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A.M.C. MARKETING CONFERENCE

Marketers can help to develop intra-African trade, says Minister

By our News Team | 2022

Astute marketing will benefit the development of the AfCFTA, which has the potential to create a trading bloc with a GDP of US$3-trillion.

The Inaugural African Marketing Confederation Conference 2022 was officially opened on Thursday morning (20 October) by the Honourable Monica Mutsvangwa, Zimbabwe’s Minister of Information, Publicity and Broadcasting Services.

Minister Mutsvangwa is a former marketer and currently Patron of the Marketing Association of Zimbabwe (MAZ), which is hosting the conference taking place at Victoria Falls. Delegates from eight African countries are attending.

AMC Marketing Conference 2

The Honourable Monica Mutsvangwa opens the Inaugural African Marketing Confederation Conference 2022. Photo credit: Dennis Mpofu

Addressing the gathering, the Minister thanked the AMC for the honour of opening its historic, first-ever conference and applauded the organisers for their commitment in bringing together so many marketing professionals from around the continent.

She believes the confederation play a vital role in advancing the profession in Africa and she urged practitioners to help spur intra-African trade, development and investment. This, in turn, would benefit the development of the AfCFTA, which has the potential to create a trading bloc with a GDP of US$3-trillion.

Referring to the conference theme of ‘The Astute Marketer: Reshaping the Future of Business in Africa’, Minister Mutsvangwa emphasised that astute marketers would be ahead of the curve as Africa moves increasingly into a digital world.

She noted that the Victoria Falls conference comes at a time when Zimbabwe is repackaging and rebranding the country. Nation branding, the Minister said, is one of the most important pillars of building a nation and attracting investment and tourism.

Google’s Africa-focused initiatives aid marketers

On day two of the conference, delegates also heard from several other speakers and panellists on subjects relevant to marketers.

Dr Alistair Mokoena, Country Director for Google South Africa, spoke on the topic of ‘Digital Transformation: Bridging the digital divide for marginalised markets’. He outlined an array of Africa-focused initiatives being undertaken by Google, emphasising that faster, affordable and inclusive internet is needed.

“If we can do that, we will have a market. The canvas that enables digital marketing has to be in place,” Mokoena stressed.

Among the high-profile projects is Google’s Equiano sub-sea cable which is linking Africa to Europe via connections to Saint Helena, Togo, Nigeria, Namibia and South Africa. He emphasised that the project will benefit all countries on the continent by expanding internet bandwidth by up to 20 times and trebling internet speeds, as well as reducing data costs.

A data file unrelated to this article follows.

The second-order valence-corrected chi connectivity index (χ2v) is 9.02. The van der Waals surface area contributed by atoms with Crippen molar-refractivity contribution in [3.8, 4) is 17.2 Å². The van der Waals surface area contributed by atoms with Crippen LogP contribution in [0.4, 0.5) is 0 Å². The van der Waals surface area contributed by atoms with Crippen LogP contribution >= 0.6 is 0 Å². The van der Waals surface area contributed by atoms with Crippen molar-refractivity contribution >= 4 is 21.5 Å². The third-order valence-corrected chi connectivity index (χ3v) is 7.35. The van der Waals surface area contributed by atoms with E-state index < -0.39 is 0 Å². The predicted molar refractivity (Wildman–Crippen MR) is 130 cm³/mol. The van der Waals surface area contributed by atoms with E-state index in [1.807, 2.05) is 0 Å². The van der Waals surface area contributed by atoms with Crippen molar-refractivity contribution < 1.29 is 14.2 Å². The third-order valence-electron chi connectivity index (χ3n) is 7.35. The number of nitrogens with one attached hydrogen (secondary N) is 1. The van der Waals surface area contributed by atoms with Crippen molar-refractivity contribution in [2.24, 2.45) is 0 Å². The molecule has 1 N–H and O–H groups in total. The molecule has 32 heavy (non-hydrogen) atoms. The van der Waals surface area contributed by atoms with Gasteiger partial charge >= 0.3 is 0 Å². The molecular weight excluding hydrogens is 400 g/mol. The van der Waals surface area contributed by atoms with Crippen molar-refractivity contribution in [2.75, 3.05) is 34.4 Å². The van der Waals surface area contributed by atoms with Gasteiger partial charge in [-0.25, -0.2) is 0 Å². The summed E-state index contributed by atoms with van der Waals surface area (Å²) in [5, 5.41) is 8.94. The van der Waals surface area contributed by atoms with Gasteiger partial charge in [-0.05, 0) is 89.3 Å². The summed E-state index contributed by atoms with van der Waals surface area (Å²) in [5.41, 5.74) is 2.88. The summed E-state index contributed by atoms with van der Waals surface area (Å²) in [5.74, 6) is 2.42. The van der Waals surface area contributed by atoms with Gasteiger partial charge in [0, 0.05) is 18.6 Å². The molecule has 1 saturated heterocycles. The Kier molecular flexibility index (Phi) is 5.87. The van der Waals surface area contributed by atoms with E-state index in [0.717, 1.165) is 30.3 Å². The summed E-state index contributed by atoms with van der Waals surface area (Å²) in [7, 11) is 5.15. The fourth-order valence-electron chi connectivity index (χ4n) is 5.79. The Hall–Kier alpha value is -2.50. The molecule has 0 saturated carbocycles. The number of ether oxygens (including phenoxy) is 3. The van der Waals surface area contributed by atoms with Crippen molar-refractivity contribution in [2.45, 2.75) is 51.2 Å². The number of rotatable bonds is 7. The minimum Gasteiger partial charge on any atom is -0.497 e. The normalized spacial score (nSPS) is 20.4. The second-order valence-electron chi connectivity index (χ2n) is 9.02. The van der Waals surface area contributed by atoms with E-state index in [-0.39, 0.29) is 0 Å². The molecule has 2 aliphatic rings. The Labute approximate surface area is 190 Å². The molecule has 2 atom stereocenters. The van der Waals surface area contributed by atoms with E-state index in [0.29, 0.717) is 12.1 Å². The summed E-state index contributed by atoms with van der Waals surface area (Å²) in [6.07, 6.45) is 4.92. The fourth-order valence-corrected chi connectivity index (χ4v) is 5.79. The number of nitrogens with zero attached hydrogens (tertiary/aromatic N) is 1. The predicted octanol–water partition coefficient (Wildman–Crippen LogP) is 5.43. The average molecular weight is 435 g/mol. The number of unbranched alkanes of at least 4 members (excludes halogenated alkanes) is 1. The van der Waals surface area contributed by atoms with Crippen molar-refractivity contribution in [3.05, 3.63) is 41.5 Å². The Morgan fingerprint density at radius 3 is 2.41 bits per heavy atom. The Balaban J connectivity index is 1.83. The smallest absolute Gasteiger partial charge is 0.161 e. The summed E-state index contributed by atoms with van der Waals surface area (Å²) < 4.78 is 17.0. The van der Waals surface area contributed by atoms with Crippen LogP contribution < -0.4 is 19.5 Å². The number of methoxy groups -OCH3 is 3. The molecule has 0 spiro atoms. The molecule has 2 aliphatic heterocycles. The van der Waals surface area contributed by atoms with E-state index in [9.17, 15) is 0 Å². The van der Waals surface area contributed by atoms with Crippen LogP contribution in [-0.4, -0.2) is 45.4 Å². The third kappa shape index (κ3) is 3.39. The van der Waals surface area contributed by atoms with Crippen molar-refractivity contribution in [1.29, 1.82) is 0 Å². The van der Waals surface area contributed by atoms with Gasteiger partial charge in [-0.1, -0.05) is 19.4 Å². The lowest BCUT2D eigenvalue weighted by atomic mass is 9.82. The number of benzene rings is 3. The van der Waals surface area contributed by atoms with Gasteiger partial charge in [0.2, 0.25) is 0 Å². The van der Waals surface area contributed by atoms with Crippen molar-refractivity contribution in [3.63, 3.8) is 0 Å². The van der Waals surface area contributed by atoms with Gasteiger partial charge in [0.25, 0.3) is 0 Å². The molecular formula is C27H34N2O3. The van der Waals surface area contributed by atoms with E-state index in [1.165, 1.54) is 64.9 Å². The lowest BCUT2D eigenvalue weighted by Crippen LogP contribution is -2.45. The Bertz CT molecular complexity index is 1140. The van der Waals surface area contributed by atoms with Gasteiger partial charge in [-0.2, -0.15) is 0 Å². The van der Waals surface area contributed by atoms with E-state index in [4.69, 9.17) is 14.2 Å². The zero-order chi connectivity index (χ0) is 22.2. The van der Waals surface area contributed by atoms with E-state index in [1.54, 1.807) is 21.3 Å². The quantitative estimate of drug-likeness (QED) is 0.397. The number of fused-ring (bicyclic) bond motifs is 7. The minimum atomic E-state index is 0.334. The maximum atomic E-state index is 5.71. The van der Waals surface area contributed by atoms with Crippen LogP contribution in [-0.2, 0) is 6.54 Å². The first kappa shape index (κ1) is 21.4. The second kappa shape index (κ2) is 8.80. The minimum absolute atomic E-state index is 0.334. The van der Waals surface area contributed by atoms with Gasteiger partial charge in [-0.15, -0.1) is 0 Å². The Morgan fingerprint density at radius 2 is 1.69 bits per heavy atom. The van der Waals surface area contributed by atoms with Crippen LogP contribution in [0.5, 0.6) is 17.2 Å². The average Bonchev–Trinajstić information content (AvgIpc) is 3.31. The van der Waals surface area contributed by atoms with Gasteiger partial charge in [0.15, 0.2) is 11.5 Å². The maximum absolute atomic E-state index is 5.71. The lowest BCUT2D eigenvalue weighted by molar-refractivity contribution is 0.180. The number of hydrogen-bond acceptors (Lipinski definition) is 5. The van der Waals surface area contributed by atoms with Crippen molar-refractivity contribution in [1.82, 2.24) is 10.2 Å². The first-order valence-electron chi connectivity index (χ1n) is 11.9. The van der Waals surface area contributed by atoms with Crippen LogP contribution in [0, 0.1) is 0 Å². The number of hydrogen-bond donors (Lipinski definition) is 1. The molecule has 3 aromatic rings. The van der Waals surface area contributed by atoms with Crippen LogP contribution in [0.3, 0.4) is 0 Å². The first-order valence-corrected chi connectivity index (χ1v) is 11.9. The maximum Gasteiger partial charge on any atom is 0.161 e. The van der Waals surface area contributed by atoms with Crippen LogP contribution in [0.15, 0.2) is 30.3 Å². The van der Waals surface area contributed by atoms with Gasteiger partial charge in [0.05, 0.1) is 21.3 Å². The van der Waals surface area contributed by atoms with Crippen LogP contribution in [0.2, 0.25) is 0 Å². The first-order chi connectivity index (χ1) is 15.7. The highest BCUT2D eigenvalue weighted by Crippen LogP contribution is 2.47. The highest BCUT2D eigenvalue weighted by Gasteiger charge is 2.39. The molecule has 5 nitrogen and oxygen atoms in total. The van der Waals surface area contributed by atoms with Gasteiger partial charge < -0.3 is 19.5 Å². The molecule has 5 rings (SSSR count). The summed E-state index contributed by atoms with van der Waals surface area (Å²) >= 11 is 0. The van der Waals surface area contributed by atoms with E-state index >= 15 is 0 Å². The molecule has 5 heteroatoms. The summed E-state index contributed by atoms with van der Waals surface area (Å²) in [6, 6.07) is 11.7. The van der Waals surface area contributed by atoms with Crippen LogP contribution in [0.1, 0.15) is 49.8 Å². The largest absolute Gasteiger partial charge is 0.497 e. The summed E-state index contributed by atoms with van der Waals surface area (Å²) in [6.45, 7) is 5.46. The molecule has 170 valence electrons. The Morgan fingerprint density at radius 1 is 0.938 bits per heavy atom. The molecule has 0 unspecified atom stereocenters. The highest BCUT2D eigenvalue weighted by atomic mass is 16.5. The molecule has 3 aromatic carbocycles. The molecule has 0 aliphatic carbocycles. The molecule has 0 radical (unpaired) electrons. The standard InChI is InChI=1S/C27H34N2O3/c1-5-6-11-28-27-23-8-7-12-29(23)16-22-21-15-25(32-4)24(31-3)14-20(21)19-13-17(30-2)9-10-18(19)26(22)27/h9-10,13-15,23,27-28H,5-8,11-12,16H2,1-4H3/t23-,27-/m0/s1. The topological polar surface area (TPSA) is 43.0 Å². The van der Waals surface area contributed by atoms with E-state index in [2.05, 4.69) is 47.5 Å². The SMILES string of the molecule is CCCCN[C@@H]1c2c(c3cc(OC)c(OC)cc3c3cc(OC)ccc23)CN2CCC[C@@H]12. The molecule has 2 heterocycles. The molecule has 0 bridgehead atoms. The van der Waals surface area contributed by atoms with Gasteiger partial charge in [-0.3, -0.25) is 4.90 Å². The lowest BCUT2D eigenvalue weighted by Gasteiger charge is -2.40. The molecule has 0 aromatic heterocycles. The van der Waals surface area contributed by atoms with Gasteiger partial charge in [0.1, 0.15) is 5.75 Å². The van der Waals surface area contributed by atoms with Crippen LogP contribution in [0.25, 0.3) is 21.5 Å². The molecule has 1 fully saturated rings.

Enabling advanced Cloud computing in Africa is also a key Google strategy, with the tech giant in the process of establishing a new Cloud centre in South Africa, with others in Kenya and Nigeria bringing the total of such centres on the continent to four.

Google Translate – the company’s service to translate text, documents and websites from one language into another – is also empowering Africans by adding more of the continent’s languages to its offering. These include Ewe, Lingala, Krio and Bambara.

“It’s empowering to be able to access the internet in your own language,” Mokoena said.

Continent has untapped potential for marketing

Also on the podium was Doreen Nyiramugisha, General Secretary of the Uganda Marketers Society and an experienced marketer. She addressed delegates on the topic: ‘The Face of the African Consumer: A Segmentation Profiling of the African Consumer’.

She outlined the scale of Africa’s untapped potential for marketers, emphasising among other things that Africa has the world’s youngest population base and that 95% of the continent’s consumer class resides in a relatively focused 24 countries, out of the 54 nations that comprise the continent.

While there is a growing segment of affluent individuals who earn their wealth through gold, diamonds, oil, cocoa and the like, most individuals continue to be employed by SMEs and operate in the informal sector.

Nyiramugisha also discussed the future of business in Africa. She mentioned, among other things, the concept of ‘crowd farming’ that has become popular in Uganda. Here, a group of people will pool resources to buy a small number of livestock that they can co-own and share in the proceeds.

Delegates also attended two afternoon Breakaway Panel Sessions on the topics: ‘Gen Z: Tapping into the Future African Urban Consumer’ and ‘Social Media Platforms: A Snapshot on Usage and Relevance in Africa’.

The conference continues today (Friday). For further information, visit the dedicated conference website: https://amcmarketingconference22.com/

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